Greene makes frequent media appearances on programs such as Charlie Rose, The Colbert Report and David Letterman. He has hosted two NOVA specials, based on The Elegant Universe and The Fabric of the Cosmos, which were nominated for four Emmy Awards and won a George Foster Peabody Award. Professor Greene is co-director of Columbia’s Institute for Strings, Cosmology, and Astroparticle Physics, and with producer Tracy Day, he is co-founder of the World Science Festival.
Andrei Linde is a professor of physics at Stanford University, one of the authors of the inflationary theory and the theory of inflationary multiverse. He invented the theory of chaotic inflation, which is the most general form of inflationary cosmology. Linde also helped to develop the mechanism of vacuum stabilization in string theory, which helped to incorporate the theory of inflationary multiverse in the context of string theory. He is the author of the books Inflation and Quantum Cosmology and Particle Physics and Inflationary Cosmology. His honors include the Dirac Medal, Peter Gruber Prize, and the Fundamental Physics Prize.
Paul D. Miller aka DJ Spooky That Subliminal Kid is a composer, multimedia artist and writer. His written work has appeared in The Village Voice, The Source, Artforum and Rapgun among other publications.
Miller’s work as a media artist has appeared in a wide variety of contexts such as the Whitney Biennial; The Venice Biennial for Architecture (2000); the Ludwig Museum in Cologne, Germany; Kunsthalle, Vienna; The Andy Warhol Museum in Pittsburgh and many other museums and galleries. His work New York Is Now has been exhibited in the Africa Pavilion of the 52 Venice Biennial 2007, and the Miami/Art Basel fair of 2007.
Miller’s first collection of essays, entitled Rhythm Science came out on MIT Press 2004. His book Sound Unbound, an anthology of writings on electronic music and digital media was recently released by MIT Press. Miller’s deep interest in reggae and dub has resulted in a series of compilations, remixes and collections of material from the vaults of the legendary Jamaican label, Trojan Records. Other releases include Optometry (2002), a jazz project featuring some of the best players in the downtown NYC jazz scene, and Dubtometry (2003) featuring Lee ‘Scratch’ Perry and Mad Professor. Miller’s latest collaborative release, Drums of Death, features Dave Lombardo of Slayer and Chuck D of Public Enemy among others. He also produced material on Yoko Ono’s new album Yes, I’m a Witch. Miller’s large scale, multimedia performance pieces include “Rebirth of a Nation” (now on DVD), and “Terra Nova: Sinfonia Antarctica”.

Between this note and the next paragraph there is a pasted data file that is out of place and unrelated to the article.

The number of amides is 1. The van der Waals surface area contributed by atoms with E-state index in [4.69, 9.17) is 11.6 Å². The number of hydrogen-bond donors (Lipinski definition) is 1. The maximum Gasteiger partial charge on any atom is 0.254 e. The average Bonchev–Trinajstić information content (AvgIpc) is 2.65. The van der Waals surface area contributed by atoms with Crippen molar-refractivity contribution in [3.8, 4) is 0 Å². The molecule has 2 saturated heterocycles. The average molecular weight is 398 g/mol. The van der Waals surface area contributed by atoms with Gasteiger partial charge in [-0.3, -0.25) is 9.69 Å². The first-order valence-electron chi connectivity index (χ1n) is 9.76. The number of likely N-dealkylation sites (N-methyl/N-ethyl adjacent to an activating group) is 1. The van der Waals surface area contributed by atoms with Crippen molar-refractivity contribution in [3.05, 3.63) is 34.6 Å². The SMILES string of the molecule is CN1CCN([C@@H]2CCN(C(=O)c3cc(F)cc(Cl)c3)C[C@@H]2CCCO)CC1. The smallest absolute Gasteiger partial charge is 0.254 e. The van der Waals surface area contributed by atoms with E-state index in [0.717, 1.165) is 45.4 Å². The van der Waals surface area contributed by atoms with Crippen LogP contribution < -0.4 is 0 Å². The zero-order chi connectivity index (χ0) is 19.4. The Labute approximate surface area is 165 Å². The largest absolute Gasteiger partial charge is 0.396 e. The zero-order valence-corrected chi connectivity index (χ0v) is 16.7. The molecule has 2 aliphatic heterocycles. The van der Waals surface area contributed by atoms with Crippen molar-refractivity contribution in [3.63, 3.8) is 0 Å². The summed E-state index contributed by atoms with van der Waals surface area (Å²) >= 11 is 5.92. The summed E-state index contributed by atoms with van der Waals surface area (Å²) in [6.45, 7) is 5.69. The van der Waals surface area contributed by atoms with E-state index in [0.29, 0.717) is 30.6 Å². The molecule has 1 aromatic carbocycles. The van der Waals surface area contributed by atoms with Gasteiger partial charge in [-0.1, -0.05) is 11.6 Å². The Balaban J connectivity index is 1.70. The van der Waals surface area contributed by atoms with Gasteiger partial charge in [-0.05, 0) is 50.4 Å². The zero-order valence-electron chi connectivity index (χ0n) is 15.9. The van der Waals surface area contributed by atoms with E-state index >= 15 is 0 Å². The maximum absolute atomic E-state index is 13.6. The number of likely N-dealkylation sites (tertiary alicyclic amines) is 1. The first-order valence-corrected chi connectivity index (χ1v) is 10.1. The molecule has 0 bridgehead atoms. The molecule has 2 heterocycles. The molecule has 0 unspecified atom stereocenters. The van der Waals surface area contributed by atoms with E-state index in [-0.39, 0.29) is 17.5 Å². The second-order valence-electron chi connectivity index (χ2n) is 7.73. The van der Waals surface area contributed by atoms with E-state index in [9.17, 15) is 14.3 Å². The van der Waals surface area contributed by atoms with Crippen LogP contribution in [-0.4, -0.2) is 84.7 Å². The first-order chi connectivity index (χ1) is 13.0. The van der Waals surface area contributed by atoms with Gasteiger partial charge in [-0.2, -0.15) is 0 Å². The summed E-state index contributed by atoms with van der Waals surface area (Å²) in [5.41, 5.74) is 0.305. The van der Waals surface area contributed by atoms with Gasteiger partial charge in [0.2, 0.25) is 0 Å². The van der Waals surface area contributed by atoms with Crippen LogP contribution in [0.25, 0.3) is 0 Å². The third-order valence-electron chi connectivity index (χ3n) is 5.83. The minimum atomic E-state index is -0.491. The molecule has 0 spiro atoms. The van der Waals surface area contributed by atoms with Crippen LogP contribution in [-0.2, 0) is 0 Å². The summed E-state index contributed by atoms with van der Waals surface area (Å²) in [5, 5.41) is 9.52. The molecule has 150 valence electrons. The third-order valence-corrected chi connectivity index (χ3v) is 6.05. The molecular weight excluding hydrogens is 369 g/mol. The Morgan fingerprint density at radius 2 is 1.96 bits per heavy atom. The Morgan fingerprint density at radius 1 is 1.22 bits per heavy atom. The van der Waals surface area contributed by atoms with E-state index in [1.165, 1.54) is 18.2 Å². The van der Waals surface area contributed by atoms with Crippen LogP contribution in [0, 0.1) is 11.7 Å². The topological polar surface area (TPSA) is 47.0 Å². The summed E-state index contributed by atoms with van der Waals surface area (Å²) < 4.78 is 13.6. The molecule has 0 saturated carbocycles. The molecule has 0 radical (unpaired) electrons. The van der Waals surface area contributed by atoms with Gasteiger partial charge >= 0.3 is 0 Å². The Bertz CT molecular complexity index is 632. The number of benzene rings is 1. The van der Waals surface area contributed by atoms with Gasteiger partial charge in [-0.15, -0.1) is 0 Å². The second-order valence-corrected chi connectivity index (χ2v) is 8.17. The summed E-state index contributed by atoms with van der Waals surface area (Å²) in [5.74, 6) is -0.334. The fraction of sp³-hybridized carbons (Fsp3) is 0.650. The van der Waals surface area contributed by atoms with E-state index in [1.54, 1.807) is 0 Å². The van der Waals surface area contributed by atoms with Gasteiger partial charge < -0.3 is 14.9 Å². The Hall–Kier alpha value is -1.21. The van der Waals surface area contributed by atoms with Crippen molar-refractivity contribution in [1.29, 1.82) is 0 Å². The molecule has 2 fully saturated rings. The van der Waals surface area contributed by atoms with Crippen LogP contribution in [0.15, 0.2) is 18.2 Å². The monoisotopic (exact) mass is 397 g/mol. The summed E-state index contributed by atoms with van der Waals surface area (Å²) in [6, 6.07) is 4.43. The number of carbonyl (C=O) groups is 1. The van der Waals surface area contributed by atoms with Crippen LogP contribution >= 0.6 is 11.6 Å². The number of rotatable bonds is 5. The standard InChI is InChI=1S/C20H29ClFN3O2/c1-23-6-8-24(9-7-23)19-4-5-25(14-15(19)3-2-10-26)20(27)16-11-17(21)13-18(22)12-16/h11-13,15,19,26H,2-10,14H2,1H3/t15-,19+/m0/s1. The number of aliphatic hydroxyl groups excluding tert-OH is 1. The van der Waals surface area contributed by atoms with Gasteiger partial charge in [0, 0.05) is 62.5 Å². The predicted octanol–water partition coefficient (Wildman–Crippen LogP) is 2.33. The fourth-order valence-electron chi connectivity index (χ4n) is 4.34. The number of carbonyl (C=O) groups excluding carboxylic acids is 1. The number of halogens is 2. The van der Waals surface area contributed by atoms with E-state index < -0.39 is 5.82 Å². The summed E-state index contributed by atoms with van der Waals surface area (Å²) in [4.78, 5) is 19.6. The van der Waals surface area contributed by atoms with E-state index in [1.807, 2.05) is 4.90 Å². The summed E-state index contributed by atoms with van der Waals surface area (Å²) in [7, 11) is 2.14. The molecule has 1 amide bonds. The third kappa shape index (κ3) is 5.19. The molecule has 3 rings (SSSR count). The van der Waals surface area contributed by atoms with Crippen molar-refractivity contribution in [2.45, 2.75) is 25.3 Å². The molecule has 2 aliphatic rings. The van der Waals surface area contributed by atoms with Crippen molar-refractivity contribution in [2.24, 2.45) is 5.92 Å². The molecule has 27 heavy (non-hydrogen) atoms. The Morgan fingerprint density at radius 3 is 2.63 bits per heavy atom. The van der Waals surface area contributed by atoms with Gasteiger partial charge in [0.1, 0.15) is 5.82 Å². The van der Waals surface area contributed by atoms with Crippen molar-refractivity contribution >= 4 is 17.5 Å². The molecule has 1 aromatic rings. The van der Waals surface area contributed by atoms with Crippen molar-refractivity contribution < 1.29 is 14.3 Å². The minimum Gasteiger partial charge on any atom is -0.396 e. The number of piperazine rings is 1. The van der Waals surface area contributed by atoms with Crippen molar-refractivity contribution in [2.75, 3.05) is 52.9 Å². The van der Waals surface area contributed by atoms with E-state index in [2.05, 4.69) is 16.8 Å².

Nick Bostrom is a co-founder of the World Transhumanist Association and Director of the Future of Humanity Institute at Oxford University. His research areas of interest include artificial intelligence, bio-enhancement, and mind uploading. He devised a thought experiment describing one of the strange philosophical implications of multiverse theories: our universe may be a computer simulation.